On April 19, the United States Quad Rugby Association began its 30th annual wheelchair rugby national championship tournament, held at the Ability 360 Sports & Fitness Center in Phoenix, Arizona. The tournament features 16 teams from across the country, vying for the podium in two divisions.
Day one’s action featured no major upsets, with tournament favorites University of Arizona, Minnesota and Phoenix each taking two comfortable victories into day two action that should feature all of the speed, intensity and big hits that make rugby such an entertaining sport to watch. All games are being streamed live via the Ability 360 website.
The first national championship tournament was held in 1988, with eight teams competing in games that would hardly be recognizable today. “It’s just a completely different sport,” says Ed Suhr, a veteran coach, player and former assistant coach of USA Wheelchair Rugby, who first attended a national championship in 1990. “The chair technology has been a huge part of that, but it’s also the seriousness and dedication of the players, what they’re bringing to training and skill development.”
When the USQRA was founded, games were played in everyday chairs, with players wrapping surgical tubing around their push rims for grip and taking hits without so much as anti-tip bars to stabilize them. “When somebody would go over, it would be a complete yard sale. They’d be laying on the ground, completely out of their chair, change falling out of their pockets,” laughs Scott Hogsett, a longtime player, Paralympian and current player/coach for the No. 3 seeded Phoenix Heat.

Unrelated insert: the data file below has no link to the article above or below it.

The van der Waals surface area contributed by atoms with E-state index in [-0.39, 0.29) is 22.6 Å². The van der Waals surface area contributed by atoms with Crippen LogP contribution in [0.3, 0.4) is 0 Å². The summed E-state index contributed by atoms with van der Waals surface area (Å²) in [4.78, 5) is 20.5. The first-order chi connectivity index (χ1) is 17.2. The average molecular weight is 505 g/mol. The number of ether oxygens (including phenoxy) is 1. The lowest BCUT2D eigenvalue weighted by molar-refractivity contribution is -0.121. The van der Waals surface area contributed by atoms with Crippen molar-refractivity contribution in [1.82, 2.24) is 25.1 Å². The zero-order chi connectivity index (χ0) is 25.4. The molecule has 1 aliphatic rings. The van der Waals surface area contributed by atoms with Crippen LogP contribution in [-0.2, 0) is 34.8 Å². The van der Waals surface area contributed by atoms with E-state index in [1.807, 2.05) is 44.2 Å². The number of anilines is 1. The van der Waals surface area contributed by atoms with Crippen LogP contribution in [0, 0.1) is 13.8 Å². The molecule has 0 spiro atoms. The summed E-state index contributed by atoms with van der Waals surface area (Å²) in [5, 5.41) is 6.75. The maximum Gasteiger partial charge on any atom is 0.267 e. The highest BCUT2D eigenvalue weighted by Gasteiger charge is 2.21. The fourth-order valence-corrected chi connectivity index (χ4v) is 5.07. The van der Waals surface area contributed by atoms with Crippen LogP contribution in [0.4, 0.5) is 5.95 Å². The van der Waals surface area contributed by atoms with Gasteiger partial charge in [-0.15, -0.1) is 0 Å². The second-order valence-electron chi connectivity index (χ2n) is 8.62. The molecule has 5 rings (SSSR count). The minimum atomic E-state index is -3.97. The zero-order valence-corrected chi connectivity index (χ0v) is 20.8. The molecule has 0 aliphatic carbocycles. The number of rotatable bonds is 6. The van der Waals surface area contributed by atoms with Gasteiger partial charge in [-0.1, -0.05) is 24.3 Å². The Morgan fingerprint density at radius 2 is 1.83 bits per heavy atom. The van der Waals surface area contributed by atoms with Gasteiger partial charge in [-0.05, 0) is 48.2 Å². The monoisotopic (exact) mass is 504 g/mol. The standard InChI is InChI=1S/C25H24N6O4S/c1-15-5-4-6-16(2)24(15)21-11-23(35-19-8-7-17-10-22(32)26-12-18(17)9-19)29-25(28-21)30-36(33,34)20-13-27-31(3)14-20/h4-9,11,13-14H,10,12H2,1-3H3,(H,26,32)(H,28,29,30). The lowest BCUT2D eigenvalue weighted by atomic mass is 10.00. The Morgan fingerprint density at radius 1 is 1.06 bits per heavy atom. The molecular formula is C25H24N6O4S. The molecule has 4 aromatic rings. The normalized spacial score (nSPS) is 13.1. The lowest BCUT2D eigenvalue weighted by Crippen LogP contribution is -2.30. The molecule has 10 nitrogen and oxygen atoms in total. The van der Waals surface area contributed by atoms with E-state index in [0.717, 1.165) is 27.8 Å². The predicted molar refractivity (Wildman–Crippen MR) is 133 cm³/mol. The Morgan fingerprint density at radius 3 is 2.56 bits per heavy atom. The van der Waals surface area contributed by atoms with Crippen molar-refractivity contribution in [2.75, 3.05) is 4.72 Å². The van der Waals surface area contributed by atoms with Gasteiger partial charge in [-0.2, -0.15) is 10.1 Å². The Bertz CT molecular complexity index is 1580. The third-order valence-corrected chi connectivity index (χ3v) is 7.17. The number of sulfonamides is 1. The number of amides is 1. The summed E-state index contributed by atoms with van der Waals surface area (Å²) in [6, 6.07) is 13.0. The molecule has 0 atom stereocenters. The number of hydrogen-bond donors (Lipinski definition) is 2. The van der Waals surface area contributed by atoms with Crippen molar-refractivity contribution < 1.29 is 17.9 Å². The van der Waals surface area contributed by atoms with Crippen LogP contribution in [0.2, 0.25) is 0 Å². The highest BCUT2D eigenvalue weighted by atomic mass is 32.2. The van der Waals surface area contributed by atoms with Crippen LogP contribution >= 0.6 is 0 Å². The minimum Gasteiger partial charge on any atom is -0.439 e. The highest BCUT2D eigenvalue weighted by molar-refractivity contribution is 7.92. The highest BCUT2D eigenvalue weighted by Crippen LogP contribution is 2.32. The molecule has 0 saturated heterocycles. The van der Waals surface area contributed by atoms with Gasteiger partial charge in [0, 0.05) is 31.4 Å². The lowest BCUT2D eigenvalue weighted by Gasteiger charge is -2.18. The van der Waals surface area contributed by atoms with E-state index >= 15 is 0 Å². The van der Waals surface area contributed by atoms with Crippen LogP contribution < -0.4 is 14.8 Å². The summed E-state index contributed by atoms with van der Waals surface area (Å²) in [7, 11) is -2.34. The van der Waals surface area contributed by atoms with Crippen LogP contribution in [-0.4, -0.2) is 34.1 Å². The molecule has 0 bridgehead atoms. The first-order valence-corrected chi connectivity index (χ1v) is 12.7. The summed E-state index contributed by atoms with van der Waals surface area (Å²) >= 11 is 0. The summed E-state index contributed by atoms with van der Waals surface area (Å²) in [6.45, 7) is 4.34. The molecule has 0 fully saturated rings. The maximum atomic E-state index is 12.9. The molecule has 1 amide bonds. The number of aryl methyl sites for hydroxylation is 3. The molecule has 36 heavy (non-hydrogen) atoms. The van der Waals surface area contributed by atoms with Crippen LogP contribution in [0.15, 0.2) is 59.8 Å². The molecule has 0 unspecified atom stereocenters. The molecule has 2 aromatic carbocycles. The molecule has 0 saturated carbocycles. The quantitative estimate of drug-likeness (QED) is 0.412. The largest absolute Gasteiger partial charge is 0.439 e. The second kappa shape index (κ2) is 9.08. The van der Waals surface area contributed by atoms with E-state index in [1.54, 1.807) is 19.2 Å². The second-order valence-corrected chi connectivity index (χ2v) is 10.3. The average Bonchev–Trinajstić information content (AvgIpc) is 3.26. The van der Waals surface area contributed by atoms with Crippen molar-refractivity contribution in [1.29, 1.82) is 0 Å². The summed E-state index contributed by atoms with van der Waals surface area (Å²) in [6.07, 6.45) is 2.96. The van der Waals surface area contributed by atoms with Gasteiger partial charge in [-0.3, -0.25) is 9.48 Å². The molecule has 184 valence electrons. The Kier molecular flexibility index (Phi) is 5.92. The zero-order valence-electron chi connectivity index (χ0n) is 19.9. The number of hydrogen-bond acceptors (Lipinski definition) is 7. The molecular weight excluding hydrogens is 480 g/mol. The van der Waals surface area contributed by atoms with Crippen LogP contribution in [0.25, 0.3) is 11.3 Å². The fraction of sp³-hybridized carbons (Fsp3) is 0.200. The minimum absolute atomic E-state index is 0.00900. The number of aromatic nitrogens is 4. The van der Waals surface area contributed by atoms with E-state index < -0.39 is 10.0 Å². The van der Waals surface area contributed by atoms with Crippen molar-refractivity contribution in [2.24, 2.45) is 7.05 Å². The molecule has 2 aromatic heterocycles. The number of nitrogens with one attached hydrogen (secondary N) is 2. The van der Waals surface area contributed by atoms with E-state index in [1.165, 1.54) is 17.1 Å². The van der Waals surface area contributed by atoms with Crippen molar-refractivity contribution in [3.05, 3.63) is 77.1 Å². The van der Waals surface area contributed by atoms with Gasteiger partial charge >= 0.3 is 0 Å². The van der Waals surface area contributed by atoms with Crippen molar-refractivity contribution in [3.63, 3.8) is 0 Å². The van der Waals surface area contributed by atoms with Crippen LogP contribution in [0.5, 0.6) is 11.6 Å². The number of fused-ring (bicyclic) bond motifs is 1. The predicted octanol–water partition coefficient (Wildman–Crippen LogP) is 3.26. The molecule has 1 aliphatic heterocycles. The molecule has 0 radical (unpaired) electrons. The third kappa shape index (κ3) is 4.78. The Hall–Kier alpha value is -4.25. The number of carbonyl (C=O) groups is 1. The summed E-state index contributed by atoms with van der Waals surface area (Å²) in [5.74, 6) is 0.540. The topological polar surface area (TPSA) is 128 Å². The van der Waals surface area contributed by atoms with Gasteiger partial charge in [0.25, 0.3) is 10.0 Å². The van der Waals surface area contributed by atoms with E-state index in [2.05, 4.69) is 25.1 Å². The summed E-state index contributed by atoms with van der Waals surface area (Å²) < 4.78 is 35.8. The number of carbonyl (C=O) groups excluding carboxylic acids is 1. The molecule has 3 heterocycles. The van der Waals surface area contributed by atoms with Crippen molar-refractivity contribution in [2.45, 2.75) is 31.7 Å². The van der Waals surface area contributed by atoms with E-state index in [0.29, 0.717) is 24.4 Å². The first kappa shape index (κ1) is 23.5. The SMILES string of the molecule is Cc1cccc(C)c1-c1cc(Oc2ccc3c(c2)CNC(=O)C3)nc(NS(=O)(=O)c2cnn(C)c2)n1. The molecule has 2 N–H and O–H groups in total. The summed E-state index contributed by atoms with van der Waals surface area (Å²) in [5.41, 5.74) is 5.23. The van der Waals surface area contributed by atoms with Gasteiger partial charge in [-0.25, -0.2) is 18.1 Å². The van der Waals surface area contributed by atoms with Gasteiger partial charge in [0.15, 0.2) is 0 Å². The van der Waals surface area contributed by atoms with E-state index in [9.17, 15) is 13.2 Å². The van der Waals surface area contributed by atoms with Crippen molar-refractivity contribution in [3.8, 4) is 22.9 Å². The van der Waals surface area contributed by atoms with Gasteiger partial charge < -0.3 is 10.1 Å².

In 2018, the chairs are custom made of aircraft grade, heat-treated aluminum and are engineered to withstand head on collisions in which each player can be traveling in excess of 12 mph. Likewise, a sport that has largely been contested in middle-school gymnasiums now sees its crown tournament hosted in a multimillion-dollar sports complex dedicated entirely to adapted athletics.
The Ability 360 Center is a 45,000 square-foot facility that features a pool, track, sports courts, weight room, rock climbing wall and locker rooms, all fully accessible to people with all manner of physical disabilities. The center has been instrumental in modernizing the USQRA National Championships since it was first held last year.
When teams compete in semi-final and final games or in the next two days, they’ll do so in an atmosphere that features a DJ pumping music to keep the energy up during timeouts and halftime, and large, loud crowds fueled by a beer and wine garden.
As much as the game has changed in the past 30 years, Suhr says one thing that has stayed the same is the intensity of the competitors: “Nobody likes to lose.”
Semi-finals begin at 5 p.m. Pacific time on Friday, April 20 and the division one national championship game will tip off at 3 p.m. on Saturday. Full event schedule can be found here.